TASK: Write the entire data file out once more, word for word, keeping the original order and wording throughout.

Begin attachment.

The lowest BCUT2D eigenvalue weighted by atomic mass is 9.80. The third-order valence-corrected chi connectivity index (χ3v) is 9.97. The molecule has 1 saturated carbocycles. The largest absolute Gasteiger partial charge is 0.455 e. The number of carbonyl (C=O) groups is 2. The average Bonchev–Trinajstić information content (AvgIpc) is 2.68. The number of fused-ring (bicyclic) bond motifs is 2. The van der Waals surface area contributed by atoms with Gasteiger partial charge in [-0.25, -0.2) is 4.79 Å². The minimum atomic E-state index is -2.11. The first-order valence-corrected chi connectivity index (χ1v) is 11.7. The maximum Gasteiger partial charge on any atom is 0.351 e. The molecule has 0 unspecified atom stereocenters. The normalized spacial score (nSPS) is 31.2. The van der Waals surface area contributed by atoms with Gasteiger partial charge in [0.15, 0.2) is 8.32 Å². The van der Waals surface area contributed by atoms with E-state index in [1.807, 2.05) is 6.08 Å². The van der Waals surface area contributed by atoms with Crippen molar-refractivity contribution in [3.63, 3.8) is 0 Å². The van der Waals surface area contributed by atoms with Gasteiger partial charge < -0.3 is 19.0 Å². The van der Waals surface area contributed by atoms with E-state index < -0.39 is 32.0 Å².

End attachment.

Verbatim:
The lowest BCUT2D eigenvalue weighted by atomic mass is 9.80. The third-order valence-corrected chi connectivity index (χ3v) is 9.97. The molecule has 1 saturated carbocycles. The largest absolute Gasteiger partial charge is 0.455 e. The number of carbonyl (C=O) groups is 2. The average Bonchev–Trinajstić information content (AvgIpc) is 2.68. The number of fused-ring (bicyclic) bond motifs is 2. The van der Waals surface area contributed by atoms with Gasteiger partial charge in [-0.25, -0.2) is 4.79 Å². The minimum atomic E-state index is -2.11. The first-order valence-corrected chi connectivity index (χ1v) is 11.7. The maximum Gasteiger partial charge on any atom is 0.351 e. The molecule has 0 unspecified atom stereocenters. The normalized spacial score (nSPS) is 31.2. The van der Waals surface area contributed by atoms with Gasteiger partial charge in [0.15, 0.2) is 8.32 Å². The van der Waals surface area contributed by atoms with E-state index in [1.807, 2.05) is 6.08 Å². The van der Waals surface area contributed by atoms with Crippen molar-refractivity contribution in [3.63, 3.8) is 0 Å². The van der Waals surface area contributed by atoms with Gasteiger partial charge < -0.3 is 19.0 Å². The van der Waals surface area contributed by atoms with E-state index < -0.39 is 32.0 Å².